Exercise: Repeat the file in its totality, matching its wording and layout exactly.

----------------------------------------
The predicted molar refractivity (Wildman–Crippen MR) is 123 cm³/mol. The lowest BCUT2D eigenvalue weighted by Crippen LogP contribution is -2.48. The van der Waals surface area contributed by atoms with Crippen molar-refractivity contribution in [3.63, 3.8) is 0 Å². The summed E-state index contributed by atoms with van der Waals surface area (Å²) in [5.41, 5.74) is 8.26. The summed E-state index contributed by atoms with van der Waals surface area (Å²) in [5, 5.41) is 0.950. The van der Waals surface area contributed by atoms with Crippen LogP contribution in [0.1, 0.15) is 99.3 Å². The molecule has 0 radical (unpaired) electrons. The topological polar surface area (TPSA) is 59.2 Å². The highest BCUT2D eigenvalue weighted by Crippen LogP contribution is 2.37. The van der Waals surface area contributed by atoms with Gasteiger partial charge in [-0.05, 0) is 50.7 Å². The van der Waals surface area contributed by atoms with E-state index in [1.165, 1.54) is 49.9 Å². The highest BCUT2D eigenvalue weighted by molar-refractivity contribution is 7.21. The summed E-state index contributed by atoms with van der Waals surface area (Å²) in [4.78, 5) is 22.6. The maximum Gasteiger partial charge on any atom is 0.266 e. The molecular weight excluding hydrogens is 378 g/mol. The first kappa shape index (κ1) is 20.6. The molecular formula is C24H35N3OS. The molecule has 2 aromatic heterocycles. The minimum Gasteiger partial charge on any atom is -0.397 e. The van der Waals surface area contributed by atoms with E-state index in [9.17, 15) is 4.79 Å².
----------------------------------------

The predicted molar refractivity (Wildman–Crippen MR) is 123 cm³/mol. The lowest BCUT2D eigenvalue weighted by Crippen LogP contribution is -2.48. The van der Waals surface area contributed by atoms with Crippen molar-refractivity contribution in [3.63, 3.8) is 0 Å². The summed E-state index contributed by atoms with van der Waals surface area (Å²) in [5.41, 5.74) is 8.26. The summed E-state index contributed by atoms with van der Waals surface area (Å²) in [5, 5.41) is 0.950. The van der Waals surface area contributed by atoms with Crippen LogP contribution in [0.1, 0.15) is 99.3 Å². The molecule has 0 radical (unpaired) electrons. The topological polar surface area (TPSA) is 59.2 Å². The highest BCUT2D eigenvalue weighted by Crippen LogP contribution is 2.37. The van der Waals surface area contributed by atoms with Gasteiger partial charge in [-0.05, 0) is 50.7 Å². The van der Waals surface area contributed by atoms with E-state index in [1.165, 1.54) is 49.9 Å². The highest BCUT2D eigenvalue weighted by molar-refractivity contribution is 7.21. The summed E-state index contributed by atoms with van der Waals surface area (Å²) in [4.78, 5) is 22.6. The maximum Gasteiger partial charge on any atom is 0.266 e. The molecular weight excluding hydrogens is 378 g/mol. The first kappa shape index (κ1) is 20.6. The molecular formula is C24H35N3OS. The molecule has 2 aromatic heterocycles. The minimum Gasteiger partial charge on any atom is -0.397 e. The van der Waals surface area contributed by atoms with E-state index in [9.17, 15) is 4.79 Å².